Dr. Eduardo Cabrera awarded first place for Best Latino Focused Fiction Book
Dr. Eduardo Cabrera, professor of Spanish and chair of the Department of Modern Languages at Millikin University, was recently honored at the 2018 International Latino Book Awards on Sept. 8 for his book "9 Short Stories of Immigrants in the United States." Dr. Cabrera was awarded first place in the category of Best Latino Focused Fiction Book. The awards ceremony took place at California State University, Dominguez Hills.
"Getting first place in such a prestigious competition, in which writers of more than 20 countries participate, it is an amazing and transforming experience," Cabrera said. "This award recognizes many years of creative writing. It also explains why many professors from around the country are using this book in their classes, at both universities and high schools. I am also happy to be a good role model for my students."
Over the last 20 years the International Latino Book Awards has grown to become the largest Latino literary and cultural awards in the United States. Winners have come from across the United States and at least 17 countries in Latin America, Spain and a dozen countries elsewhere. Over 2,400 authors and publishers have been honored for their work by the International Latino Book Awards.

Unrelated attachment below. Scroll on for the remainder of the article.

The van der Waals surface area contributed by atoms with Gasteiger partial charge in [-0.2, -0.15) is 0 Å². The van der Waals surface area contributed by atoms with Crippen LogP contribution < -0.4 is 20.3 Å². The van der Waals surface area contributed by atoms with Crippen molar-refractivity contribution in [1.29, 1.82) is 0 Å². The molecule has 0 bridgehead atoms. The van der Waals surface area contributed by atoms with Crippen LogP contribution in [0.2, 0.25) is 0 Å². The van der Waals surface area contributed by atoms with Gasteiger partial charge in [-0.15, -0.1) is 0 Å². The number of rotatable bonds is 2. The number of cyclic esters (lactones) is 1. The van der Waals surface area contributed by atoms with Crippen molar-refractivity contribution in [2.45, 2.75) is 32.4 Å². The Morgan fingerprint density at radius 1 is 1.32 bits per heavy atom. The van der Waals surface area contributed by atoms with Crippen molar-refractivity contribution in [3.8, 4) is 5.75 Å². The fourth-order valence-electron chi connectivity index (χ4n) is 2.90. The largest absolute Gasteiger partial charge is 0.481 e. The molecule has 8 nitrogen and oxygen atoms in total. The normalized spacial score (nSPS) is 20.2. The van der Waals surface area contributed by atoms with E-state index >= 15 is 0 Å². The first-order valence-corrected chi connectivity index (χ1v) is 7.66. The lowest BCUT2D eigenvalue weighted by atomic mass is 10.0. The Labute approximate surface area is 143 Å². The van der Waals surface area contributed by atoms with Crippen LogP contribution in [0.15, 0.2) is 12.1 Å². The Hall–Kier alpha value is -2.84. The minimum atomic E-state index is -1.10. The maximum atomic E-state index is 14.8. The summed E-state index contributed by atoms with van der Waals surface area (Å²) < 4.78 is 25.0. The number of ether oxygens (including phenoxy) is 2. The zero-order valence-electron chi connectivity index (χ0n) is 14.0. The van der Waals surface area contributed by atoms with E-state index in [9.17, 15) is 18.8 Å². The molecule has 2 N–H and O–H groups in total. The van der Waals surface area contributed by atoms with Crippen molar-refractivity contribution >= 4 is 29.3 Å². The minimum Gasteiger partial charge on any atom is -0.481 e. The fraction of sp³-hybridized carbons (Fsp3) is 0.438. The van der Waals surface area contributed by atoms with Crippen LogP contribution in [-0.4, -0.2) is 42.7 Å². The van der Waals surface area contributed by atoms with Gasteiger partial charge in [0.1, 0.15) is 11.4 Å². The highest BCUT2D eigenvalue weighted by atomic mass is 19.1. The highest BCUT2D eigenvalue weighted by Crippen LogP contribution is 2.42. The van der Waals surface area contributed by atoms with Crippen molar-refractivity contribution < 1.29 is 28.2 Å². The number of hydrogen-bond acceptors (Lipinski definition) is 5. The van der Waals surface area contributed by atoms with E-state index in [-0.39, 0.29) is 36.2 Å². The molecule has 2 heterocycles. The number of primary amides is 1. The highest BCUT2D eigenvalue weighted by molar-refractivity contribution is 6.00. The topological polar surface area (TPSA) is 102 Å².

Cabrera's latest book, "9 Tales of Immigrants in the United States," is a compilation of immigrant stories published in 2017. Cabrera spent approximately one year writing the book which focuses on experiences from real events of Latino immigrants in the U.S., even experiences from Cabrera's own family.
"One of my areas of expertise is human rights and currently I am focusing on immigration," Cabrera said. "With so many undocumented immigrants who are suffering in different ways, my solidarity with them is at the center of my writing. The topic of immigration permeates my classes, my radio show and everything I do."
Cabrera noted, "The book includes issues of displacement, discrimination, police profiling, the use of Spanglish, the separation of families, as well as the experience of living in a conservative versus more progressive state."
Cabrera currently teaches Spanish and Latin American Literature and Culture at Millikin and anchors a program for Millikin's student-run radio station WJMU. He has written a number of articles on literature, theatre, culture and politics that were published in professional journals in Argentina, Chile, Colombia, Cuba, Mexico, Peru, Uruguay, Spain and the United States.
As part of his WJMU radio program at Millikin, Cabrera disseminates topics on Latino culture, from Latin American and Spanish politics, to topics of interest for the entire Hispanic community in the United States, like immigration.
Cabrera has also authored two additional books: "Teatro Argentino: The Theater Direction in Buenos Aires" and "Theater Brief for the Class and the Stage."
Cabrera is currently working on a play based on contemporary concepts about power, including those by French philosopher Michel Foucault.
"In my play, reality proves to be more grotesque than fiction," Cabrera said. "With a language and an aesthetic from the theatre of the absurd, a cruel communication style is implemented and taught by those who held power with their victims. In brief, this play deals with questioning how new generations are manipulated by society and where power really is."